Surgical Treatments and Other Therapies
Deep Brain Stimulation
Deep brain stimulation, or DBS, is a surgical procedure used to treat a variety of disabling disorders. It is most commonly used to treat the debilitating symptoms of Parkinson’s disease.
Deep brain stimulation uses an electrode surgically implanted into part of the brain. The electrodes are connected by a wire under the skin to a small electrical device called a pulse generator that is implanted in the chest. The pulse generator and electrodes painlessly stimulate the brain in a way that helps to stop many of the symptoms of Parkinson's such as tremor, bradykinesia, and rigidity. DBS is primarily used to stimulate one of three brain regions: the subthalamic nucleus, the globus pallidus, or the thalamus. Researchers are exploring optimal generator settings for DBS, whether DBS of other brain regions will also improve symptoms of Parkinson’s disease, and also whether DBS may slow disease progression.
Deep brain stimulation usually reduces the need for levodopa and related drugs, which in turn decreases dyskinesias and other side effects. It also helps to relieve “on-off” fluctuation of symptoms. People who respond well to treatment with levodopa tend to respond well to DBS. Unfortunately, older people who have only a partial response to levodopa may not improve with DBS.
Complementary and Supportive Therapies
A wide variety of complementary and supportive therapies may be used for Parkinson's disease. Among these therapies are standard physical, occupational, and speech therapies, which help with gait and voice disorders, tremors and rigidity, and decline in mental functions. Other supportive therapies include diet and exercise.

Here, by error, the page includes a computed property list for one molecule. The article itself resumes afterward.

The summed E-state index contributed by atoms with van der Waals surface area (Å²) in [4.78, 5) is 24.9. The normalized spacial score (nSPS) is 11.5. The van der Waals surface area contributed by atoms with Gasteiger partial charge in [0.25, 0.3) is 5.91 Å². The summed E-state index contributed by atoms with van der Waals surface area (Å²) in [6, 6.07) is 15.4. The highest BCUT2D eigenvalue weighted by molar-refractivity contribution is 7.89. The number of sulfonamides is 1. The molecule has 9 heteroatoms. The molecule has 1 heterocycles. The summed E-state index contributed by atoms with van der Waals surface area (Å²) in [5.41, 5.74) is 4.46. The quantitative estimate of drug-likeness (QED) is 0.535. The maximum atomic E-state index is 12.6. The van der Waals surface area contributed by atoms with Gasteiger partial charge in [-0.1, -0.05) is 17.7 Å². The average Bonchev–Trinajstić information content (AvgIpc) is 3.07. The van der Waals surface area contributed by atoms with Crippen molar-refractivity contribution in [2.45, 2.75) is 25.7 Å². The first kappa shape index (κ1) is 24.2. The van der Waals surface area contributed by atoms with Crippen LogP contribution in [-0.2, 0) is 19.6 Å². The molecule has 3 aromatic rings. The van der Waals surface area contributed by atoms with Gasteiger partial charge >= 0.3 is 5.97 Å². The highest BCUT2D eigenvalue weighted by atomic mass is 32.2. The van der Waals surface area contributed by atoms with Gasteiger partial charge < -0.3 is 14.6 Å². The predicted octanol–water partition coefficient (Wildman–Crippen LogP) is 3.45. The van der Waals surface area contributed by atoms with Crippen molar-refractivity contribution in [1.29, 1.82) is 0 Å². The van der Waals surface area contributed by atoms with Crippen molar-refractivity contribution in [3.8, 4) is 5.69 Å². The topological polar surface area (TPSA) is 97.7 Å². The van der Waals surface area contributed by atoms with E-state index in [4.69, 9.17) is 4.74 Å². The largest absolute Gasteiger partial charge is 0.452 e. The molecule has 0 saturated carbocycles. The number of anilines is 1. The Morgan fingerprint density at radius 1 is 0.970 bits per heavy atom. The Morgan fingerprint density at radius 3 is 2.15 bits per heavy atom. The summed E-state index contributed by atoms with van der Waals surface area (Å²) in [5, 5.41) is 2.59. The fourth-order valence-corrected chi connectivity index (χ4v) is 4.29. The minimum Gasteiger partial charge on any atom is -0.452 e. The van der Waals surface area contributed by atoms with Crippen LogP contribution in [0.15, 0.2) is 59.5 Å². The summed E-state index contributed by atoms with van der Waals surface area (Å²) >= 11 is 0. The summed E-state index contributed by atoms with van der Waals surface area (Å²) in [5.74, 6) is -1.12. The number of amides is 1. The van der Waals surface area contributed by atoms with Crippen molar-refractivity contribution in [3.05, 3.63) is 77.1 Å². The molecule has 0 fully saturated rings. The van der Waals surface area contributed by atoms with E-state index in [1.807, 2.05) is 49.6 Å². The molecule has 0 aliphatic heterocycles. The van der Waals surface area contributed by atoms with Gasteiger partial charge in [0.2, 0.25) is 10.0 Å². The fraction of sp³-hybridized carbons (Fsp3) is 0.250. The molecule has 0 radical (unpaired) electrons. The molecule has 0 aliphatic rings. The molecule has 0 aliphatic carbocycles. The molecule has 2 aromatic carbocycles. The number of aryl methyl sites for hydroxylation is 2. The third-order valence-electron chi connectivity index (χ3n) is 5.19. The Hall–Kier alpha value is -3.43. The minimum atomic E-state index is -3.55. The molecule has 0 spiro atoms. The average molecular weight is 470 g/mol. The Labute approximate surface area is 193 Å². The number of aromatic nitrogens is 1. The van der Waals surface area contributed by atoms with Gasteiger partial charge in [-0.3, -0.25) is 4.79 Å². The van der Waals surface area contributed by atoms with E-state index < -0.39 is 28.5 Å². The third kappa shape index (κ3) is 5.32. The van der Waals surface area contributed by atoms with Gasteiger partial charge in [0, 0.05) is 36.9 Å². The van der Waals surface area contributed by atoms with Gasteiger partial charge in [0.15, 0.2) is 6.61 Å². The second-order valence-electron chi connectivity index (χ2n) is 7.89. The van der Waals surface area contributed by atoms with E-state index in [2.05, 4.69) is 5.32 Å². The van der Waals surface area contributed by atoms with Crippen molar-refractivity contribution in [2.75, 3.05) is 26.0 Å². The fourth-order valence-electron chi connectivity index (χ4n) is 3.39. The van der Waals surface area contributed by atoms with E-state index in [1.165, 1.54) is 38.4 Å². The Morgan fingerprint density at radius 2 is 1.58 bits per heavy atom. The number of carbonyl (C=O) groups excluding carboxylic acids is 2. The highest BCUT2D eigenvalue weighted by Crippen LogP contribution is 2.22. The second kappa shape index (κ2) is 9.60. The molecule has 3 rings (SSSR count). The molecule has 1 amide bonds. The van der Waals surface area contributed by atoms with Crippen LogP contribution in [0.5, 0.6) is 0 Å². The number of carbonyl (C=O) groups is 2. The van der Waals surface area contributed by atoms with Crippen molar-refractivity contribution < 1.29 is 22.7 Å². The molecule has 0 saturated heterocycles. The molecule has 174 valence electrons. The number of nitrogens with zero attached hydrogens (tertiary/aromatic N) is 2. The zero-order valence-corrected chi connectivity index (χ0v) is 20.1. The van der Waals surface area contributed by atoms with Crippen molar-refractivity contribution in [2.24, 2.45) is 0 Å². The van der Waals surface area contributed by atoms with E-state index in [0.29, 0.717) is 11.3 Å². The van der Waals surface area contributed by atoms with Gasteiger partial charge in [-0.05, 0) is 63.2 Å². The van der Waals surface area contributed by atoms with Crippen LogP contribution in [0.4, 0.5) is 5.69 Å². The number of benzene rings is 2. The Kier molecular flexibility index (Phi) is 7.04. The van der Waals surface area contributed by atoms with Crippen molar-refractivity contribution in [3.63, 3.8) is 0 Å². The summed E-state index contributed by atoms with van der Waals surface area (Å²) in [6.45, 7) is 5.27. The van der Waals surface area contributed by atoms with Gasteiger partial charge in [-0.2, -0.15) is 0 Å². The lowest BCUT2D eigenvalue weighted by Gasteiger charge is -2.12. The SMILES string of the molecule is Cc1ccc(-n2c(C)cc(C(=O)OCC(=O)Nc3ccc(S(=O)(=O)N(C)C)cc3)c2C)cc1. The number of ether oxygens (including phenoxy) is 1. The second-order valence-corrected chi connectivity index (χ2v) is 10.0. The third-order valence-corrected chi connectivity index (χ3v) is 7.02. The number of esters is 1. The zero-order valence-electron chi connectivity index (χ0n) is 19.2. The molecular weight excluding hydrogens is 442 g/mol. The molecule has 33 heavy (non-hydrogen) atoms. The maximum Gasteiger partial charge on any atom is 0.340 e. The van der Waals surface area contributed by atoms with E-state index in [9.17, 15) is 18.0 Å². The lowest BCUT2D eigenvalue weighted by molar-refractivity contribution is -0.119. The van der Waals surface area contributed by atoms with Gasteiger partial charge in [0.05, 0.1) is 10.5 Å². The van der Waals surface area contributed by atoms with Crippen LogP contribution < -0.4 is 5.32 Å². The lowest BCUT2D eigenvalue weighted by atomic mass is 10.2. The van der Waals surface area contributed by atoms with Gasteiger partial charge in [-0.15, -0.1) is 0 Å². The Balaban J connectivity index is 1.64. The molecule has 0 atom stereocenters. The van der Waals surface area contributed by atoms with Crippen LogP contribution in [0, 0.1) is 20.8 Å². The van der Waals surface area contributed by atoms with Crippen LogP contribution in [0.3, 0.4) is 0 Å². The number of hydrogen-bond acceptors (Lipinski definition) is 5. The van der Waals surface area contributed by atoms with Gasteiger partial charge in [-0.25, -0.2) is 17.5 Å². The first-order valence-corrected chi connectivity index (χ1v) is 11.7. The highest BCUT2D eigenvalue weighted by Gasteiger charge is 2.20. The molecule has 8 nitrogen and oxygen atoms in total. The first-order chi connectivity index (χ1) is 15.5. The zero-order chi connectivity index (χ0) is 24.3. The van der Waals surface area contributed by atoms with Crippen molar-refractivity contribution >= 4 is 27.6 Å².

At this time there are no specific vitamins, minerals, or other nutrients that have any proven therapeutic value in Parkinson's disease. Some early reports have suggested that dietary supplements might protect against Parkinson's. Also, a preliminary clinical study of a supplement called coenzyme Q10 suggested that large doses of this substance might slow disease progression in people with early-stage Parkinson's. This supplement is now being tested in a large clinical trial.
Other studies are being conducted to find out if caffeine, antioxidants, nicotine, and other dietary factors may help prevent or treat the disease. While there is currently no proof that any specific dietary factor is beneficial, a normal, healthy diet can promote overall well-being for people with Parkinson's disease, just as it would for anyone else. A high protein meal, however, may limit levodopa's effectiveness because for a time afterwards less levodopa passes through the blood-brain barrier.
Exercise can help people with Parkinson's improve their mobility and flexibility. It can also improve their emotional well-being. Exercise may improve the brain's dopamine production or increase levels of beneficial compounds called neurotrophic factors in the brain.
Other complementary therapies include massage therapy, yoga, tai chi, hypnosis, acupuncture, and the Alexander technique, which improves posture and muscle activity. There have been limited studies suggesting mild benefits from some of these therapies, but they do not slow Parkinson's disease and to date there is no convincing evidence that they help. However, this remains an active area of investigation.